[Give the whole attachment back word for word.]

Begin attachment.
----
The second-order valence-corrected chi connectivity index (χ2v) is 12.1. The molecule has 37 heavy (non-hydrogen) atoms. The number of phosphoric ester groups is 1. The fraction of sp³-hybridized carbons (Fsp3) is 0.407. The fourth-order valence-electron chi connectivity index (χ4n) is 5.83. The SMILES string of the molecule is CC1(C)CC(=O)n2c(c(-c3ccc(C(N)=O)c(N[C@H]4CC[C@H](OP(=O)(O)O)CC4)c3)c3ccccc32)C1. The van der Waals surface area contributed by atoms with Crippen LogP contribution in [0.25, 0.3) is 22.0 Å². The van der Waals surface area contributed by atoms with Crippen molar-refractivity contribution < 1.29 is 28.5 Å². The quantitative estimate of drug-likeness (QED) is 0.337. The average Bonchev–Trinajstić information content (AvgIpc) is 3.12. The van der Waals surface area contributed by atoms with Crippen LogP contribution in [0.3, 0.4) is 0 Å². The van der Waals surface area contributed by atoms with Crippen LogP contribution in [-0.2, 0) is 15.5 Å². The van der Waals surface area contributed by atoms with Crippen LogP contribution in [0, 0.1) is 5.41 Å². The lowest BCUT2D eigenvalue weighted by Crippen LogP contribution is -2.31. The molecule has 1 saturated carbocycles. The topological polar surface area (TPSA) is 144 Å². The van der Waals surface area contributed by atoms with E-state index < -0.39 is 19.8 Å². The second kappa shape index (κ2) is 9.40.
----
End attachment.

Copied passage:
The second-order valence-corrected chi connectivity index (χ2v) is 12.1. The molecule has 37 heavy (non-hydrogen) atoms. The number of phosphoric ester groups is 1. The fraction of sp³-hybridized carbons (Fsp3) is 0.407. The fourth-order valence-electron chi connectivity index (χ4n) is 5.83. The SMILES string of the molecule is CC1(C)CC(=O)n2c(c(-c3ccc(C(N)=O)c(N[C@H]4CC[C@H](OP(=O)(O)O)CC4)c3)c3ccccc32)C1. The van der Waals surface area contributed by atoms with Crippen LogP contribution in [0.25, 0.3) is 22.0 Å². The van der Waals surface area contributed by atoms with Crippen molar-refractivity contribution < 1.29 is 28.5 Å². The quantitative estimate of drug-likeness (QED) is 0.337. The average Bonchev–Trinajstić information content (AvgIpc) is 3.12. The van der Waals surface area contributed by atoms with Crippen LogP contribution in [0.3, 0.4) is 0 Å². The van der Waals surface area contributed by atoms with Crippen LogP contribution in [-0.2, 0) is 15.5 Å². The van der Waals surface area contributed by atoms with Crippen LogP contribution in [0, 0.1) is 5.41 Å². The lowest BCUT2D eigenvalue weighted by Crippen LogP contribution is -2.31. The molecule has 1 saturated carbocycles. The topological polar surface area (TPSA) is 144 Å². The van der Waals surface area contributed by atoms with E-state index < -0.39 is 19.8 Å². The second kappa shape index (κ2) is 9.40.